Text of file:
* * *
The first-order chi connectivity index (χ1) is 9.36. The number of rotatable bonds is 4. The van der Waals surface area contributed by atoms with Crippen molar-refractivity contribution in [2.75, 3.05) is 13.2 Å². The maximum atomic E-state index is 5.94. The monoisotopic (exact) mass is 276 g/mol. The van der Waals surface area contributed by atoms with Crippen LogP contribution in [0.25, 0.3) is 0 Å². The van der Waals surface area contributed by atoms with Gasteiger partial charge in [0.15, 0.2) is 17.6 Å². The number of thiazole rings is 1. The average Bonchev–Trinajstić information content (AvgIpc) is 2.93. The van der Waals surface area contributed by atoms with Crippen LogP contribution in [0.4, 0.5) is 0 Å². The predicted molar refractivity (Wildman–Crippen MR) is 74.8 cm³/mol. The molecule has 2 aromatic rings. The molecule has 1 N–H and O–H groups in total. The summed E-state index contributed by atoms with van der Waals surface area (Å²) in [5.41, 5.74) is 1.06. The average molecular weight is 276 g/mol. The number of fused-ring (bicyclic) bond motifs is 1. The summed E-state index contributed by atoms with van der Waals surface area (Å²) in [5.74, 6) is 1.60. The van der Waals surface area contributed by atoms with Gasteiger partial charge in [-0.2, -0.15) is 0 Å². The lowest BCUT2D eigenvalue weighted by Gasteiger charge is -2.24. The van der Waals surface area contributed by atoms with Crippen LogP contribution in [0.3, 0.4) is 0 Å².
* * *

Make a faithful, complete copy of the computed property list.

The first-order chi connectivity index (χ1) is 9.36. The number of rotatable bonds is 4. The van der Waals surface area contributed by atoms with Crippen molar-refractivity contribution in [2.75, 3.05) is 13.2 Å². The maximum atomic E-state index is 5.94. The monoisotopic (exact) mass is 276 g/mol. The van der Waals surface area contributed by atoms with Crippen LogP contribution in [0.25, 0.3) is 0 Å². The van der Waals surface area contributed by atoms with Gasteiger partial charge in [0.15, 0.2) is 17.6 Å². The number of thiazole rings is 1. The average Bonchev–Trinajstić information content (AvgIpc) is 2.93. The van der Waals surface area contributed by atoms with Crippen LogP contribution in [0.4, 0.5) is 0 Å². The predicted molar refractivity (Wildman–Crippen MR) is 74.8 cm³/mol. The molecule has 2 aromatic rings. The molecule has 1 N–H and O–H groups in total. The summed E-state index contributed by atoms with van der Waals surface area (Å²) in [5.41, 5.74) is 1.06. The average molecular weight is 276 g/mol. The number of fused-ring (bicyclic) bond motifs is 1. The summed E-state index contributed by atoms with van der Waals surface area (Å²) in [5.74, 6) is 1.60. The van der Waals surface area contributed by atoms with Gasteiger partial charge in [-0.2, -0.15) is 0 Å². The lowest BCUT2D eigenvalue weighted by Gasteiger charge is -2.24. The van der Waals surface area contributed by atoms with Crippen LogP contribution in [0.3, 0.4) is 0 Å².